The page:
Global LGBTIQ Catholics call on Church to Provide More Safe Spaces, Want to be Part of Integrated Faith Communities, Are Conflicted about Hopes for the Synod

A survey of LGBTIQ Catholics and Allies conducted by the Global Network of Rainbow Catholics in advance of the first meeting of the Synod of Bishops shows that this community values its faith but feels the church has not done enough to honor their dignity and provide for their pastoral needs. It also reveals both hope and skepticism about the Synod’s outcomes, with respondents nearly evenly split about whether there will be changes that support LGBTIQ people.

The survey was conducted via social media during July and August 2023. One hundred seventy-four (174) people completed the questionnaire. Of those, 137 (78.7%) identified as a member of the LGBTIQ+ Catholic community, 22 (12.6%) as Allies, and 7 (4%) as people supportive of LGBTIQ+ recognition and inclusion. Eighty percent of respondents (139) identified as cisgender males (84) or females (55). Eleven (11), nonbinary people, four (4) transgender women, and three (3) transgender men responded to the survey. Respondents were nearly evenly split among most age groups, with roughly 20% saying they were in the 24-34 year, 34-44 year, 44-54, and 54-64 groups. 5.1 % of respondents said they were 18-24  and 13.2% identified as being over 65 years of age. 

The geographic breakdown of respondents was:

  • Africa 5
  • Asia/Pacific 19
  • Europe 69
  • Latin America 39
  • North America 40
  • Not specified   2

Nearly three-quarters of the respondents (72.4%) identified as lay people, with 20.7% identifying as Priest, Nuns or other vowed Religious. About 7% (6.9%) said they currently have “no role” in the church.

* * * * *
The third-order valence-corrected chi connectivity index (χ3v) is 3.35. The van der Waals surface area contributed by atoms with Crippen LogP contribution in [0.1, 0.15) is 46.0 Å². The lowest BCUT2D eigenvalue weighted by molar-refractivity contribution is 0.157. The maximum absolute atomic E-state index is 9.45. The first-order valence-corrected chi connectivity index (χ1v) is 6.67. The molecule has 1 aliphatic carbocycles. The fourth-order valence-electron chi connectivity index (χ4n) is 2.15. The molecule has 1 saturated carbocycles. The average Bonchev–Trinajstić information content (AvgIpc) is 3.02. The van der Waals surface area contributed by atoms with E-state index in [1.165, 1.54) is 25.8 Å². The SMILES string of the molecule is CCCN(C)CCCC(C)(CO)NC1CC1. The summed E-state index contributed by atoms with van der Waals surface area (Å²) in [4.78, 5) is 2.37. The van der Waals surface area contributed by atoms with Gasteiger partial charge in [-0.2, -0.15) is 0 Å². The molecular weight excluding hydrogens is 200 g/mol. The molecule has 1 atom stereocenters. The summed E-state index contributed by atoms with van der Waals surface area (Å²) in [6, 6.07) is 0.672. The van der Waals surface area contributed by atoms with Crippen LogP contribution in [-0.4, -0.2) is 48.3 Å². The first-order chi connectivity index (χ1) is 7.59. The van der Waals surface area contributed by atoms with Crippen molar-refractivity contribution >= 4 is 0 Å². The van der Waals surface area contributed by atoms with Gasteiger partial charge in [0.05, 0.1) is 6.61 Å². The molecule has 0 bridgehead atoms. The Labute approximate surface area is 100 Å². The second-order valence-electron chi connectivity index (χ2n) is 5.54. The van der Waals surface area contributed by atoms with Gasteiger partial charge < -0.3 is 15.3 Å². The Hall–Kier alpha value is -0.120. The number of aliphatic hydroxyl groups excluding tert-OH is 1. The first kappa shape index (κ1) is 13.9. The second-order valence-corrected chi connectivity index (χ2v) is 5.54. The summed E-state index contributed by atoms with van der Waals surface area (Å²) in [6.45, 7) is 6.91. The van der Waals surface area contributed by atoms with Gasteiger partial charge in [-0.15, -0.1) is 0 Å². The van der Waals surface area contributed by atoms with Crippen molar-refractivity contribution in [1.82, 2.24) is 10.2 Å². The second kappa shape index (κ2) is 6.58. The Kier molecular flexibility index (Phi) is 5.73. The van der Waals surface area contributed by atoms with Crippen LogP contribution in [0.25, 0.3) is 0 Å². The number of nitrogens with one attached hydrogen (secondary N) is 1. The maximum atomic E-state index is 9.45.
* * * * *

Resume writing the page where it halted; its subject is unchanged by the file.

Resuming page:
Among the key findings of the survey:

  • Just over half of respondents (53.8%) said they feel they are part of the People of God and the Catholic Church. Another 36.4% said they feel this way “sometimes.”
  • Nearly 7 in 10 respondents (69.5%) said that the LGBTIQ+ community and family members do not have “adequate and relevant spaces to recognize and experience their own faith.” Only 5.2% of respondents believe this pastoral need has been met.
  • 23% of respondents believe the Synod process will result in better inclusion of LGBTIQ+ people in the Catholic church. 65% expressed some hope there will be changes, or felt the issue is too complicated to be resolved by this process, and 12% said “No.”
  • Over three-quarters (76.4%) of respondents felt that the best things parishes and dioceses could do to promote greater inclusion of sexual and gender diversity would be the creation of pastoral response teams to foster this. This was closely followed by support for integrating LGBTIQ+ people and their families into faith communities (supported by 70.1%). Just under half (48.3%) felt that special communities for LGBTIQ+ people and their families would be helpful. 
  • The following steps towards effective inclusion of the LGBTIQ+ community and families were supported by strong majorities of respondents:
    • Recognition of the presence of LGBTIQ+ people in the Church and acknowledgement that sexual orientation and gender identity are innate expressions of human diversity (93.1%)